By: James W. Kraus
In a decision likely to have broad ramifications for consumer protection claims in Pennsylvania, our Supreme Court has ruled that plaintiffs claiming violations of the Unfair Trade Practices and Consumer Protection Law are not required to prove that the defendant intended to deceive or defraud. The Court’s 4-3 majority ruling in Gregg v. Ameriprise Financial, Inc., ___ A.3d ___, No. 29 WAP 2019, 2021 WL 607486 (Pa. Feb. 17, 2021), firmly establishes that companies doing business directly with consumers can be held strictly liable for deceptive sales practices even when the alleged misrepresentations were unintentional or negligent.
Gary and Mary Gregg originally sued Ameriprise and its agent, Robert A. Kovalchik, alleging that Kovalchik made material misrepresentations to the Greggs to induce them to buy certain insurance policies. They claimed that they relied on Kovalchik’s advice and liquidated their investment accounts and insurance policies to re-invest the proceeds in a variable life insurance policy and several other investment accounts established by Kovalchik and Ameriprise. The Greggs alleged that Kovalchik did not invest the money in the accounts and insurance policies as he had promised, and that the actual investment activity carried out by Kovalchik increased his commission significantly.
The Greggs’ lawsuit asserted violations of Pennsylvania’s Unfair Trade Practices and Consumer Protection Law, as well as common law claims for breach of fiduciary duty, negligent misrepresentation and fraudulent misrepresentation. The jury trial on the common law claims resulted in a verdict in favor of the defendants. The parties then proceeded to a bench trial Consumer Protection Law claims, after which the trial court entered a verdict in favor of the Greggs in the amount of $52,431.29. Following the trial court’s verdict in favor of the Greggs, Ameriprise filed post-trial motions arguing, among other points, that the Greggs had failed to establish that Kovalchik’s misrepresentations were, at the very least, negligent. The trial court rejected that argument, denied the post-trial motions, and later granted the Greggs’ request for attorneys’ fees and costs under the Consumer Protection Law.
On appeal, the Superior Court held that the test for deceptive conduct under the Consumer Protection Law is whether the conduct has the tendency or capacity to deceive, without any regard to the actor’s state of mind. Gregg v. Ameriprise Fin., 195 A.3d 930, 939 (Pa. Super. 2018). It affirmed the verdict, ruling that the Greggs were not required to prevail on common law claims of fraudulent misrepresentation and negligent misrepresentation in order to succeed on their Consumer Protection Law claim. Ameriprise then appealed that ruling to the Pa. Supreme Court.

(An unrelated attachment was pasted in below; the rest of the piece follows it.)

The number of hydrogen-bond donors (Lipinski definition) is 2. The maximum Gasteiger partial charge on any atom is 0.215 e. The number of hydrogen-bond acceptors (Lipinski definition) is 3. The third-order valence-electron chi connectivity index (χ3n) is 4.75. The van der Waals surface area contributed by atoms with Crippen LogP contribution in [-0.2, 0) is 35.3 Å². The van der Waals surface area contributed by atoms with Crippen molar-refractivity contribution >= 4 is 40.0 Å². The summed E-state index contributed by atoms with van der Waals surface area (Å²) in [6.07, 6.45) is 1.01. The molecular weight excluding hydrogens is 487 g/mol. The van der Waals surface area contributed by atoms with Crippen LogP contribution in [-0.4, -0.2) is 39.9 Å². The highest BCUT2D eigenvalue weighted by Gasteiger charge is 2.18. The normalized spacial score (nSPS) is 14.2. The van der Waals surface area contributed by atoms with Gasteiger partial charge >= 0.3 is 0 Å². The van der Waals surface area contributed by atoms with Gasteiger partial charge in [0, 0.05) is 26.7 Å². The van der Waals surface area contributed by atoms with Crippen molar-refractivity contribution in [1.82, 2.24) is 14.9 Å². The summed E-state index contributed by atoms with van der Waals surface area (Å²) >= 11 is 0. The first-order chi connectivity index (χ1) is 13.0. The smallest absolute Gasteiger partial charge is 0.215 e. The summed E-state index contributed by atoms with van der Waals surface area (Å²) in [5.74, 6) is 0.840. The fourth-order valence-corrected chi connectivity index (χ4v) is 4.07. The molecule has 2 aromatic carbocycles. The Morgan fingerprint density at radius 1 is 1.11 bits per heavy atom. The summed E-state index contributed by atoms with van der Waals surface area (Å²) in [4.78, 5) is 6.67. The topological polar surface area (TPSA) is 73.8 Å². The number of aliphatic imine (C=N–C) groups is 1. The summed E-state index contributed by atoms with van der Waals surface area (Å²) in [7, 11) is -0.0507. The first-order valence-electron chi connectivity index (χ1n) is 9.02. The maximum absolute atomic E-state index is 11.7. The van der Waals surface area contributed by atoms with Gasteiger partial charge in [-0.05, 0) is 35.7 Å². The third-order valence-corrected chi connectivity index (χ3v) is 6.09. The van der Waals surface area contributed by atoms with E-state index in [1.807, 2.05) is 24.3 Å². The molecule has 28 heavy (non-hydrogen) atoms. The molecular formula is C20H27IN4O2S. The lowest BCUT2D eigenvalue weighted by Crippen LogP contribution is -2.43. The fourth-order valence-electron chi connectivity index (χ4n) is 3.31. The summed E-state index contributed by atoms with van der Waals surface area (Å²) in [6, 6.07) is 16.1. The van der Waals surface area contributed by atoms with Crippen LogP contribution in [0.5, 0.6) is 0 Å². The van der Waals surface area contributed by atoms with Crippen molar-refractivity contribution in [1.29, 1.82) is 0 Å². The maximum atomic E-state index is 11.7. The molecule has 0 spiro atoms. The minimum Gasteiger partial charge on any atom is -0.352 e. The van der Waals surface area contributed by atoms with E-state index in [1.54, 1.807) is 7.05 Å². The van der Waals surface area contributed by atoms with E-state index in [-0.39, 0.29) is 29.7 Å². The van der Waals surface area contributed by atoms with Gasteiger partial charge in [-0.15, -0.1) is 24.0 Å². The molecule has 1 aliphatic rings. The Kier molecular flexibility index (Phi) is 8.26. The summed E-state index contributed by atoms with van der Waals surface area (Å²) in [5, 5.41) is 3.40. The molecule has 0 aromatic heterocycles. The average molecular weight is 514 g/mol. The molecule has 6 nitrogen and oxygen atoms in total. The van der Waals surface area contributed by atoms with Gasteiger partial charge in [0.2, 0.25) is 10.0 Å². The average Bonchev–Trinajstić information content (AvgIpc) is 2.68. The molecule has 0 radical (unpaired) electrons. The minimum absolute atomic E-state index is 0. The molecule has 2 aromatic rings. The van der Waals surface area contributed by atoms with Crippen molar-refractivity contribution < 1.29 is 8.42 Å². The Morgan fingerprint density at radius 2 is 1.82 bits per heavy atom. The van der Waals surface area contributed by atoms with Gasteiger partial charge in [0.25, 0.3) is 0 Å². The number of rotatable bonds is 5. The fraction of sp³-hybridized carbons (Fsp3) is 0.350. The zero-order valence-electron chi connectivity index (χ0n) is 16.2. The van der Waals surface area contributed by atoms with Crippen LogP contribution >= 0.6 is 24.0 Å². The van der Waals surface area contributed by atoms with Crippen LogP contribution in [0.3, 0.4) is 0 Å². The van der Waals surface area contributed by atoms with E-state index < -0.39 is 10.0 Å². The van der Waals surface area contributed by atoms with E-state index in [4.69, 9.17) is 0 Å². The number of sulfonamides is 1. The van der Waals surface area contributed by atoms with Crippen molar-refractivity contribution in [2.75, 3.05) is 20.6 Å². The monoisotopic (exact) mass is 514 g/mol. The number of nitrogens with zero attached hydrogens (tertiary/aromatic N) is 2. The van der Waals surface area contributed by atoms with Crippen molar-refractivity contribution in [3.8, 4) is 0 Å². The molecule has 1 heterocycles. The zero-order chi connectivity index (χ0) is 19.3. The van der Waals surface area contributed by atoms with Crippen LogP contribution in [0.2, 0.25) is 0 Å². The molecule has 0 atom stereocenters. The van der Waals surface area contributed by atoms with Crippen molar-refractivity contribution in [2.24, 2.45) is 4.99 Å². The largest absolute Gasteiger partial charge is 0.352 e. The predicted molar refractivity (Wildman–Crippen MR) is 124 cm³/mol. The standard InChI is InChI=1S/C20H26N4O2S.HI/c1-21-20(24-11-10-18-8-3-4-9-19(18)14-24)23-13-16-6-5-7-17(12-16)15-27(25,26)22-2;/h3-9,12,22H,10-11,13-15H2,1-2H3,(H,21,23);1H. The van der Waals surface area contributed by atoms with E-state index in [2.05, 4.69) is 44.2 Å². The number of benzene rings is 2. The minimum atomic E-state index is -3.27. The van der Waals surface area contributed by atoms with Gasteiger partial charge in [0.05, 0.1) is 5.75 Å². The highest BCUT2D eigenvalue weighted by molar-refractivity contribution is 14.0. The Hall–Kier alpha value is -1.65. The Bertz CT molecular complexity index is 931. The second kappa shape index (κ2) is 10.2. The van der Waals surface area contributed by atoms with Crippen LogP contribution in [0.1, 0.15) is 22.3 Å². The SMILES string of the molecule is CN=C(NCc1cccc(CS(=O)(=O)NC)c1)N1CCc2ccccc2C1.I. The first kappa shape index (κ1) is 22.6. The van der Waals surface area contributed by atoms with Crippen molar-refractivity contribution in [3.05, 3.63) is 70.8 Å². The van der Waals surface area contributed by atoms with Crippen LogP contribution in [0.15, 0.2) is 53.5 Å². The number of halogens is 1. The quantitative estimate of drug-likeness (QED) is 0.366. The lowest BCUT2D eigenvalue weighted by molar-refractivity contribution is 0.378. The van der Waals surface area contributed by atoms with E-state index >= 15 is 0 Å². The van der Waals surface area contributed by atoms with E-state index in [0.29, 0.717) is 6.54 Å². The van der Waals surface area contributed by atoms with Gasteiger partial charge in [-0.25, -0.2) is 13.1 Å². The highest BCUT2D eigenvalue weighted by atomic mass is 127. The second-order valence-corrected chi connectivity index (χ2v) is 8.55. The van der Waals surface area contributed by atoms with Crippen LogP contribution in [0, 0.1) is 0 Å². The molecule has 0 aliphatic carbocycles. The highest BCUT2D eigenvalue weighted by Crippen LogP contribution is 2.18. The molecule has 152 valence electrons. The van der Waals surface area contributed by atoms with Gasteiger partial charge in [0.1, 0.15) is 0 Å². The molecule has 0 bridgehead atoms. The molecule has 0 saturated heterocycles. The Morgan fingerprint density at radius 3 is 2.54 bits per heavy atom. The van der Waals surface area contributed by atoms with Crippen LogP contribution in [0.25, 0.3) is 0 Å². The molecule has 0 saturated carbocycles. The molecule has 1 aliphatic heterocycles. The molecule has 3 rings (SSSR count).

The Supreme Court’s majority ruling in favor of the Greggs adopts the reasoning used in the lower courts. It noted specifically that the 1996 addition of the word “deceptive” to the description of the type of conduct barred by the catch-all provision of the Consumer Protection Law was critical. That amendment placed the duty of compliance with the Consumer Protection Law on commercial vendors, without regard to their intent. The Court explained that if the General Assembly intended to limit the catch-all provision to cover only common law misrepresentation claims, it would have done so directly by, for example, barring only fraudulent or negligent conduct.
The majority found Ameriprise’s representation to the Greggs created a likelihood of confusion or misunderstanding because Kovalchik failed to clearly and fully explain the costs and terms of the [life insurance] policy. This resulted in the Greggs’ reasonable belief that they would not pay any additional money for a new life insurance policy. It found that this analysis did not depend on Ameriprise’s state of mind because the catch-all provision of the Consumer Protection Law is appropriately treated as a strict liability provision.
Justice Todd, joined by Chief Justice Saylor and Justice Baer, dissented from the majority opinion, writing that the appropriate interpretation of the catch-all provision is that a vendor may only be liable for deceptive conduct when he or she knows, or reasonably should know, that his conduct is likely to cause misunderstanding or confusion in a consumer regarding the goods or services being sold.
A copy of the majority opinion can be found here.